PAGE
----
I have been enjoying Pascal van Hentenryck’s Discrete Optimisation course and we’re in Week 4 on the wonders of Local Search algorithms for combinatorial optimisation.
I’m wondering how important the initial configuration is to the quality of solution achievable in a fixed time or, somewhat equivalently, how quickly a solution of a given quality can be reached.
So if I have a good heuristic or intuition for how to arrange things in the first place, is it helpful to devote some processing time to setting that up or is it all dominated by the effect of the local search process?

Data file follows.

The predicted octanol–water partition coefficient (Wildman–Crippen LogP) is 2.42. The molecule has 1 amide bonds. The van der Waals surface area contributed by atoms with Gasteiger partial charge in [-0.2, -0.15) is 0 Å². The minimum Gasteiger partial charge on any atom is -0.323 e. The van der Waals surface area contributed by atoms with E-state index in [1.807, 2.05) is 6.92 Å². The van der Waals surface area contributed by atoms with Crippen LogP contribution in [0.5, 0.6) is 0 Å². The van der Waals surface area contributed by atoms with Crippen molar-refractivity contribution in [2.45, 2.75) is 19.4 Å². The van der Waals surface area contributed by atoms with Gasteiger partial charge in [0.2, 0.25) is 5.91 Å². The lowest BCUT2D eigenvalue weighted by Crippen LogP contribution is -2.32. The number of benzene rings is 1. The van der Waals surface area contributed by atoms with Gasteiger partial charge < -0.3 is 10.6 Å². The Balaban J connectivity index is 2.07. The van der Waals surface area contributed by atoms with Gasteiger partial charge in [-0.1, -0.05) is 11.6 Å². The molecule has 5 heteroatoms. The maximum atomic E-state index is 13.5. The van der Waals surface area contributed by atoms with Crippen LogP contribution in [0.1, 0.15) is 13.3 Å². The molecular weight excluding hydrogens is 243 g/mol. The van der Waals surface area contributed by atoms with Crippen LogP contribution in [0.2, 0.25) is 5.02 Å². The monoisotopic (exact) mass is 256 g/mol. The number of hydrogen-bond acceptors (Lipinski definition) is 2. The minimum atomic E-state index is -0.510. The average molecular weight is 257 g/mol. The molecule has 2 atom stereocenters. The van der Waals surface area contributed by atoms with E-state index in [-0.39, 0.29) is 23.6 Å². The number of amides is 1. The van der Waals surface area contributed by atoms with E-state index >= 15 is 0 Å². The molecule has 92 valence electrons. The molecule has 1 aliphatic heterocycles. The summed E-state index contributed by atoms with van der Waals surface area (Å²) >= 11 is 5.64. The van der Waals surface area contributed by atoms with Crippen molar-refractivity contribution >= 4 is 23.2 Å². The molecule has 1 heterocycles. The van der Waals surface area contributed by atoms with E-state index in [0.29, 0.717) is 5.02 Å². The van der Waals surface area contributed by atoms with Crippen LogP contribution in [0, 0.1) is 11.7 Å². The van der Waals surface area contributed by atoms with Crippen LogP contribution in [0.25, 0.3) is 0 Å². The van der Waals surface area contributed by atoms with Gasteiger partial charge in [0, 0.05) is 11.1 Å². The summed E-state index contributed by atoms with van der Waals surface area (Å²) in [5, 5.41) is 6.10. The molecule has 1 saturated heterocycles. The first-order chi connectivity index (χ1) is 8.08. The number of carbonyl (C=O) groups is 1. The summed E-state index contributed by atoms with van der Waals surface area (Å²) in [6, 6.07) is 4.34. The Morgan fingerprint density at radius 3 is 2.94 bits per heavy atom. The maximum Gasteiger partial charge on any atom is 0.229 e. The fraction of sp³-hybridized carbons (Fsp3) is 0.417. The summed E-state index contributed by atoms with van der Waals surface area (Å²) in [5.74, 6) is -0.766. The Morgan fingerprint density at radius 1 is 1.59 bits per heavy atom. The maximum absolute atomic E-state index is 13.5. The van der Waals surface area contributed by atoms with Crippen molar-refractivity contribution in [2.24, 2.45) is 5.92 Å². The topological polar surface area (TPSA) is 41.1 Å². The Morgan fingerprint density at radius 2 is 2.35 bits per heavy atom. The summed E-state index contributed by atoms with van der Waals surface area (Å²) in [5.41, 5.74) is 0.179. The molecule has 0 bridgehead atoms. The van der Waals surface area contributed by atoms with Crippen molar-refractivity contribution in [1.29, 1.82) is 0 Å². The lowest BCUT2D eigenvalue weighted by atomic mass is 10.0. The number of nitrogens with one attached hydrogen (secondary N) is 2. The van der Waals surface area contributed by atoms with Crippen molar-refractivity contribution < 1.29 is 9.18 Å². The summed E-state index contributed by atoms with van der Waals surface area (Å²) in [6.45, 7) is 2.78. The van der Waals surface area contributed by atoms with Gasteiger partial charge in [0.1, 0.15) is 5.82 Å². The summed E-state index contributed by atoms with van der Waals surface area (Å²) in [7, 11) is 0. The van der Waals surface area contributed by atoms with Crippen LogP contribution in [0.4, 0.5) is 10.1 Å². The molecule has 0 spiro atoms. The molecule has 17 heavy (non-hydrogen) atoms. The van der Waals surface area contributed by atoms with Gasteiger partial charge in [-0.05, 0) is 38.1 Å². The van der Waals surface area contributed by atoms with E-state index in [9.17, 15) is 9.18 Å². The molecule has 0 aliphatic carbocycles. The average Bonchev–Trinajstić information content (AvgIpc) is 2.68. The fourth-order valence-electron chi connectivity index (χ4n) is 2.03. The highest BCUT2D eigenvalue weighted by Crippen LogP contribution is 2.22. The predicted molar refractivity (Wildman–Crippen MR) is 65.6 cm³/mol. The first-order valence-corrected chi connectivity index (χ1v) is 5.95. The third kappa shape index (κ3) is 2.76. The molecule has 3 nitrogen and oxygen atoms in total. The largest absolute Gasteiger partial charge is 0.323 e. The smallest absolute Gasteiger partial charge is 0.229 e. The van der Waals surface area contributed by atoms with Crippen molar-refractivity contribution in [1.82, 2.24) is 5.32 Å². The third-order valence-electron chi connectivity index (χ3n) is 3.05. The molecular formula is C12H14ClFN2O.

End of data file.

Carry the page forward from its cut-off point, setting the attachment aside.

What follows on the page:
For example, in the Cartesian Travelling Salesman Problem (where we’re working in a 2D plane and the cost of a journy is simply the straight-line distance) I might "feel" that a good route could roughly follow a clockwise sweep from the centre of the space. So I could use this to set my initial tour (i.e. order the nodes by their angle from the mean of all points). This intuition might be rubbish for certain instances and great for others, I was hoping to see a study where (let’s say random TSP) instances had been solved by following a heuristic first state as opposed to a completely random (but legal) first state.